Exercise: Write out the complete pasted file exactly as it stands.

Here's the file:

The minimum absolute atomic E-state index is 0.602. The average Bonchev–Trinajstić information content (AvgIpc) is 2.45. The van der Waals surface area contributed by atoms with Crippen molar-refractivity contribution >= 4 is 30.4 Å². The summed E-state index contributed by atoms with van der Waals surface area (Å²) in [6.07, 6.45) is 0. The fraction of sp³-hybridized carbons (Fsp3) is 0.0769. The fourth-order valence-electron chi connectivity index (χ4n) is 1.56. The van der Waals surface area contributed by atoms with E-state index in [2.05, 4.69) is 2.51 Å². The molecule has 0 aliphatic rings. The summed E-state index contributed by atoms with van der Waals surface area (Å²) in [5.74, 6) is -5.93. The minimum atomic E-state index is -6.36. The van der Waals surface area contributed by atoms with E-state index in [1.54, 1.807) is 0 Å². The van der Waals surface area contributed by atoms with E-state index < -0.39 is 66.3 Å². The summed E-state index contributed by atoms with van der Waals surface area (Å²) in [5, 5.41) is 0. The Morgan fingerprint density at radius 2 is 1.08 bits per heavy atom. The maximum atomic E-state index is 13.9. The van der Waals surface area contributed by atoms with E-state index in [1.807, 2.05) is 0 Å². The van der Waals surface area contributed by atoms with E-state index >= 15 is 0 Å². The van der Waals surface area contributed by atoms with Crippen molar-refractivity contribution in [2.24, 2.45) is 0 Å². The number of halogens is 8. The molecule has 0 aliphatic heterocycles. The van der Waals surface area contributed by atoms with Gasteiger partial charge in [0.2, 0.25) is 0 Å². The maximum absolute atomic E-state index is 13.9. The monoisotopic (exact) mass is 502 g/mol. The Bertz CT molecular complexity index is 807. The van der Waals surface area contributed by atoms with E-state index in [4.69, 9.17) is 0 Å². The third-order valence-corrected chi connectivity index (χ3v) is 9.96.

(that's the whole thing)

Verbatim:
The minimum absolute atomic E-state index is 0.602. The average Bonchev–Trinajstić information content (AvgIpc) is 2.45. The van der Waals surface area contributed by atoms with Crippen molar-refractivity contribution >= 4 is 30.4 Å². The summed E-state index contributed by atoms with van der Waals surface area (Å²) in [6.07, 6.45) is 0. The fraction of sp³-hybridized carbons (Fsp3) is 0.0769. The fourth-order valence-electron chi connectivity index (χ4n) is 1.56. The van der Waals surface area contributed by atoms with E-state index in [2.05, 4.69) is 2.51 Å². The molecule has 0 aliphatic rings. The summed E-state index contributed by atoms with van der Waals surface area (Å²) in [5.74, 6) is -5.93. The minimum atomic E-state index is -6.36. The van der Waals surface area contributed by atoms with E-state index in [1.54, 1.807) is 0 Å². The van der Waals surface area contributed by atoms with E-state index < -0.39 is 66.3 Å². The summed E-state index contributed by atoms with van der Waals surface area (Å²) in [5, 5.41) is 0. The Morgan fingerprint density at radius 2 is 1.08 bits per heavy atom. The maximum atomic E-state index is 13.9. The van der Waals surface area contributed by atoms with E-state index in [1.807, 2.05) is 0 Å². The van der Waals surface area contributed by atoms with E-state index >= 15 is 0 Å². The van der Waals surface area contributed by atoms with Crippen molar-refractivity contribution in [2.24, 2.45) is 0 Å². The number of halogens is 8. The molecule has 0 aliphatic heterocycles. The van der Waals surface area contributed by atoms with Gasteiger partial charge in [0.2, 0.25) is 0 Å². The maximum absolute atomic E-state index is 13.9. The monoisotopic (exact) mass is 502 g/mol. The Bertz CT molecular complexity index is 807. The van der Waals surface area contributed by atoms with E-state index in [4.69, 9.17) is 0 Å². The third-order valence-corrected chi connectivity index (χ3v) is 9.96.